Definitely try to heat set.  I'm not familiar with the type of paint you mentioned using but textile paints typically come in two varieties, normal (or nonopaque) and opaque.  Normal textile paints dye the fibers in the fabric and you must use a darker color of paint than the fabric you intend to print.  Opaque fabric paint works by sitting on top of the fabric and adhering to the fibers without dying them.  This is found when you have a dark shirt with light paint.  The latter, although it allows you to print more types of fabric, is often the reason why older t-shirts look cracked and stretched.  You might be using a nonopaque ink on a dark fabric, or an opaque ink that didn't adhere well to the fibers in your shirt. 
I've also had more success if my garmet is prewashed and then after painting and heatsetting, I don't wash it for a few days (4-5)... not sure if that's superstitious but it seems to make a difference. 
Good luck.
9  IMAGE REPRODUCTION TECHNIQUES / Stenciling: Discussion and Questions / Re: heat set? on: April 13, 2006 11:12:29 AM
The type of paint you use will typically dictate weather or not to heat set.  Many readily available textile paints or textile mediums direct you to heatset the dry paint with an iron, however, some textile paints have extenders or additives that eliminate this step (commercial screenprinters do not have to iron every shirt they print because the ink they use is mixed with an extender right before use).  Pay attention to your paint and your material... you can stencil on virtually anything with almost any variety of paint - if it's not going to be washed and worn, don't worry about heat setting.  I have stencilled less wearable items with acrylics without heatsetting and the results turned out great.  Just follow the directions on the paint and fabric or other medium and stencil on!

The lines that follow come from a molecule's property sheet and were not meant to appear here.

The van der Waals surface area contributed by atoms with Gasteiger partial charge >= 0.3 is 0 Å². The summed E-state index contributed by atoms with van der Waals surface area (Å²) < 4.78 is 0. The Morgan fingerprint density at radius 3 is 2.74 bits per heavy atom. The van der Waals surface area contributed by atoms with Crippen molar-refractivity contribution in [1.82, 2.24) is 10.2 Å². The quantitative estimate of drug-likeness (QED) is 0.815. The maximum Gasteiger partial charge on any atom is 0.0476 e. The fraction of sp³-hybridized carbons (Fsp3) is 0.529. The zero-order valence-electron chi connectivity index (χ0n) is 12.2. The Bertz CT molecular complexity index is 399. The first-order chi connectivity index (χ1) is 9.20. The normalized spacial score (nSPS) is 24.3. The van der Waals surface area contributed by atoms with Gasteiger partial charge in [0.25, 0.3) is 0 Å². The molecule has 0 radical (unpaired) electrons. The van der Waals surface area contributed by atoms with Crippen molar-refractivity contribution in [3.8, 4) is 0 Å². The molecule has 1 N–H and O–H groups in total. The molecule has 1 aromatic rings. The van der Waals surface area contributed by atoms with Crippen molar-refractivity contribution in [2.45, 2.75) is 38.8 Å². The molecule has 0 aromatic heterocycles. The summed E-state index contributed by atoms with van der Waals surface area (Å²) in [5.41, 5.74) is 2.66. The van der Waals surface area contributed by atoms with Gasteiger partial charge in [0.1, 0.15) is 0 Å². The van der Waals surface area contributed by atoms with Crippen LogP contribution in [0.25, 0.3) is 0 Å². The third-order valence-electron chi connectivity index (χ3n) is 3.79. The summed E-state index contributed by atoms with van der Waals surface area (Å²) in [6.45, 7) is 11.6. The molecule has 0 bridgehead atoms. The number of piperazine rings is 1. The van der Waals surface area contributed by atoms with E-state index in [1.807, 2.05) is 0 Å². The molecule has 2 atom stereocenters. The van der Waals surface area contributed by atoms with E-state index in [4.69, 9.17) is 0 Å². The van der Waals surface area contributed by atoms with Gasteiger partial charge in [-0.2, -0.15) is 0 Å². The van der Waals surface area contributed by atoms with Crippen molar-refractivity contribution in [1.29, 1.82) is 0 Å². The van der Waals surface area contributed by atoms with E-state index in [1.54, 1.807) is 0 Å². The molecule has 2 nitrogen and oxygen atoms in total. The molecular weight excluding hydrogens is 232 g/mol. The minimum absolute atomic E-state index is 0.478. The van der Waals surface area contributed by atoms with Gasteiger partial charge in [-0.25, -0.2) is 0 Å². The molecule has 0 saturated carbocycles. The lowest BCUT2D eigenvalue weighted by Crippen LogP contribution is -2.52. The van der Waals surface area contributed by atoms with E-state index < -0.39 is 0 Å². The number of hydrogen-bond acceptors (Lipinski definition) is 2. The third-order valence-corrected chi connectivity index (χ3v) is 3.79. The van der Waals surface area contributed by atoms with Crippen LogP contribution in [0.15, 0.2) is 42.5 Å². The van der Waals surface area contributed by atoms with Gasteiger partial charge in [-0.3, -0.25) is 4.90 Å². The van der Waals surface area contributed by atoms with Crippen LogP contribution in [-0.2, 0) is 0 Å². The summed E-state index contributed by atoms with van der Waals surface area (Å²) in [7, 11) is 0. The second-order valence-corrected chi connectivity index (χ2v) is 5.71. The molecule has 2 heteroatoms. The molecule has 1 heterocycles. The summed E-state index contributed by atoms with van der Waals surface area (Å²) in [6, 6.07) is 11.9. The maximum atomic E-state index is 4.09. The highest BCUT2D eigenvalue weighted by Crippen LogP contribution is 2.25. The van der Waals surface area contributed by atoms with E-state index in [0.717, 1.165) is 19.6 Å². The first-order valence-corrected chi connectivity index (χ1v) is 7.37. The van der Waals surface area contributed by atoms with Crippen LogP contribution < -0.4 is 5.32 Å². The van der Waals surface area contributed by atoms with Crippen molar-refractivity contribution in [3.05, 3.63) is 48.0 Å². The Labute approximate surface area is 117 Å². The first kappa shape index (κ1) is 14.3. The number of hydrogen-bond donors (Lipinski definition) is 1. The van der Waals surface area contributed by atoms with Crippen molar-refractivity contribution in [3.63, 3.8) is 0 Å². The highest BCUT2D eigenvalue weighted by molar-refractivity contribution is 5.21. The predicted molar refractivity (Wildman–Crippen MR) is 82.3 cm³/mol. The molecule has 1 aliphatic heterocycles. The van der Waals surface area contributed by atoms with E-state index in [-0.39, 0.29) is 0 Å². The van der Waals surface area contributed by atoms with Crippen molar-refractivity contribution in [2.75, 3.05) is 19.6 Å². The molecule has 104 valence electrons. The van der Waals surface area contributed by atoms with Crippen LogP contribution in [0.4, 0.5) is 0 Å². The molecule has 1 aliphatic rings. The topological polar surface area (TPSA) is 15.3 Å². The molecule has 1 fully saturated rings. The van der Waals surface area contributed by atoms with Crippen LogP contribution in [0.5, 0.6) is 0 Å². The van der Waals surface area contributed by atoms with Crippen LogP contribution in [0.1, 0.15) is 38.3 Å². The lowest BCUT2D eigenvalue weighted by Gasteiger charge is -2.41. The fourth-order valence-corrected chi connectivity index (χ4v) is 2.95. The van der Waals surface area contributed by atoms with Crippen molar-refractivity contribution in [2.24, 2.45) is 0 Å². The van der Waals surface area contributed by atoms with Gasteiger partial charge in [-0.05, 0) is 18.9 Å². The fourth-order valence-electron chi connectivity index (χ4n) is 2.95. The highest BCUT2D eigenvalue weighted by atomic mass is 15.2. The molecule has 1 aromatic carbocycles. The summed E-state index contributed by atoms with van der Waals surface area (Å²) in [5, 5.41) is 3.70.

10  MISCELLANEOUS TOPICS / Discussion and Questions / Re: study break craft ideas? on: April 12, 2006 11:02:52 PM
Glass marble magnets are quick - the thumb tack version might be good to put on a bulletin board over your desk... http://www.craftster.org/forum/index.php?topic=42973.0
If you can afford it on a student's salary, get a button maker... then you have something to decorate your backpack.